Waiakea alum Darlynn Okinaka’s volleyball odyssey in Iowa includes a historic finish

  • Iowa Central photo While recovering from a knee injury, Waiakea alum Darlynn Okinaka helped Iowa Central’s volleyball team place third at the national junior college championships. It was the highest finish for the Tritons (22-4) in school history.

Darlynn Okinaka had to travel nearly 4,000 miles to Iowa Central to make volleyball history at the junior college in Fort Dodge, a small town like Hilo but without the warm weather.

Last Thursday, the Tritons defeated No. 1 seed Illinois Central 23-25, 25-21, 25-18, 24-26, 15-12 to place third at the national junior college championships in Cedar Rapids, Iowa.

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It was the highest finish for the Tritons (22-4) in school history. They have qualified for nationals six times, the last trip in 2017.

Okinaka, a 2018 Waiakea graduate, followed her sister Kryssie, a 2017 Waiakea graduate to Iowa Central. Kryssie has the distinction as the last one-handed free throw shooter in BIIF basketball.

“It was great. I’ve been here three years,” Okinaka said. “We were fighting to get to nationals and finally made it. We didn’t just get to Top 4, we finished third in the nation. It was crazy, the farthest the school’s volleyball program has ever gone.

“We went all the way against the No. 1 seed. It was the best game we’ve played all season. To compete against a team we’ve never seen and then go crazy, and don’t forget the fact that they were No. 1 and we went in and did our job, and knocked them down.”

Okinaka partially tore her ACL during her sophomore year at Waiakea but played through the injury. In her freshman season at Iowa Central, she reinjured her knee, had surgery, and spent last season in rehab.

“The school’s training program was good,” she said. “They kept me responsible, made sure I had my priorities and came in every day to get back on track.”

As a freshman, she bounced between the varsity and junior varsity teams but always made the traveling squad.

This season, she still worked her way into shape and played in the 90-percent range with her knee, and was a backup libero.

But she still landed a scholarship to Ottawa University, an NAIA school in Kansas, where tornadoes take precedence over cold weather. Kansas averages 94 tornadoes a year.

“I had a good amount of playing time and highlights, and my coach (Sara Horn) put me out on recruiting,” Okinaka said. “I had a lot of messages, and Ottawa offers me a little more than half of the scholarship money to cover tuition and stuff like that.”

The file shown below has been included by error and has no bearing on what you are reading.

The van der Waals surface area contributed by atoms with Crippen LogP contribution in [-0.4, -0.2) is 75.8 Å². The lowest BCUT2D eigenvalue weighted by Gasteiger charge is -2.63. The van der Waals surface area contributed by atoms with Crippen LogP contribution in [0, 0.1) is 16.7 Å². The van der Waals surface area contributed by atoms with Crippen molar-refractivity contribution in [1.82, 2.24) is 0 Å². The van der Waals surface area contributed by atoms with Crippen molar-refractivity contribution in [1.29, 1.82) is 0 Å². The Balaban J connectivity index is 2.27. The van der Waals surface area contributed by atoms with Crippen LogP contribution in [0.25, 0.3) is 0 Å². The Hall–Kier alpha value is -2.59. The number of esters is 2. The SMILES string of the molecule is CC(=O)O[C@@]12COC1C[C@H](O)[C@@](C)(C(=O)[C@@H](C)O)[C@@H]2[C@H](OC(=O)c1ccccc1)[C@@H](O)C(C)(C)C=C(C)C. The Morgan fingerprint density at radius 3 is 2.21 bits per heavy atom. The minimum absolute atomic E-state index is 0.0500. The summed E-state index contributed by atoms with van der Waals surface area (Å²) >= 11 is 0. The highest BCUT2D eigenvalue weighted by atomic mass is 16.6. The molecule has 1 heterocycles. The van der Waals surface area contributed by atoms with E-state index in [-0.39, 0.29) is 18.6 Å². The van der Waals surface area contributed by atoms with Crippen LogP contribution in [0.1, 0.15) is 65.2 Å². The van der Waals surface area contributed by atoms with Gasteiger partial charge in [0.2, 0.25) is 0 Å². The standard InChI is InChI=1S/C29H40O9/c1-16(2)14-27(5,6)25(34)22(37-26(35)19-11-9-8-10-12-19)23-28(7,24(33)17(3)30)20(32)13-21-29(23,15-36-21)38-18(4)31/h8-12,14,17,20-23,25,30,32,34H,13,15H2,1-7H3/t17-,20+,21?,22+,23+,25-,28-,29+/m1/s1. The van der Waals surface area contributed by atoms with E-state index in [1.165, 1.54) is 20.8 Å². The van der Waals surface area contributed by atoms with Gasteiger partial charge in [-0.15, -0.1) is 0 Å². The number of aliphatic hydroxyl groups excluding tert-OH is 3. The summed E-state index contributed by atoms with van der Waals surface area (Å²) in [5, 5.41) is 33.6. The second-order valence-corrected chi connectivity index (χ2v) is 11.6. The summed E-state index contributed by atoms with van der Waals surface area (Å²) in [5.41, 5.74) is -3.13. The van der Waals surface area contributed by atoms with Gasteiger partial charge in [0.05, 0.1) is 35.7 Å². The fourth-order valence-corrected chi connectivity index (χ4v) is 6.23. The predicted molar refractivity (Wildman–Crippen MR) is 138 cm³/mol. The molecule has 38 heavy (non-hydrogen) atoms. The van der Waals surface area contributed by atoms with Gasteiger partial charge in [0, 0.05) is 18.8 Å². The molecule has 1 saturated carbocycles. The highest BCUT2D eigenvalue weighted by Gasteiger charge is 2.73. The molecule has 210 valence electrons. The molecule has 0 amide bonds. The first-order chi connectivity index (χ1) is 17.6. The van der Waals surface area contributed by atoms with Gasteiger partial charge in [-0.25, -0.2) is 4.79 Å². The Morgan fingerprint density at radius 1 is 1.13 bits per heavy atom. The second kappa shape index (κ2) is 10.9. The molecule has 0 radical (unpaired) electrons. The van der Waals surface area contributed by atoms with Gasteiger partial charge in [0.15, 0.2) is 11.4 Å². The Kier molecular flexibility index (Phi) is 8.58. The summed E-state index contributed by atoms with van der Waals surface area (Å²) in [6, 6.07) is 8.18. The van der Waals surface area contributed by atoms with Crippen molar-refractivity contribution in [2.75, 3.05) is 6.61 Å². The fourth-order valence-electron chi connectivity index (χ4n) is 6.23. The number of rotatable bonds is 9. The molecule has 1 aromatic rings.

At Fort Dodge, the weather varies from 12 degrees to 84 degrees, so Okinaka misses Hilo’s warm weather. But what she misses more is the local food.

“We have potatoes and French fries,” she said. “There are no spam musubi, loco mocos or kalua pig. I’m not getting any of that here. I especially miss my poke bowls.”

“Right now it’s in the 40s. It can get to negative 20. My first year was one of the worst winters. It snows like crazy and the wind chill is cold. You definitely get used to it. It’s pretty to watch from inside, but if you go outside you have to bundle up, and it’s still cold. But it’s a fun experience.”

Okinaka goes from one successful program to another. The No. 19 Braves (31-7) are in the NAIA national tournament’s Final Four, playing No. 3 Westmont College on April 27.

Ottawa assistant Kenna Hall was in charge of recruiting Okinaka, who gets to make another fresh start at another college.

“She liked my foundation and platform,” said Okinaka, who’s a business major. “She really liked me to be a part of the program.”

Okinaka played club ball for the Haili Jrs., coached by Lyndell Lindsey and Jodi Kalawe, who works at Waiakeawaena Elementary with Kryssie Okinaka.

“I had a FaceTime call with Jodi, who works at the same school as Kryssie,” Okinaka said. “This was before we were going to nationals. She was saying how proud she was and how it’s a big deal. She and coach Lindsey have both been very supportive of me and my family, and been a big part of my life.”

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When she gets text messages from home, the conversation is not “How cold is it up there?” but “What does it feel like to be third in the country?”

As Darlynn said earlier, it feels great.

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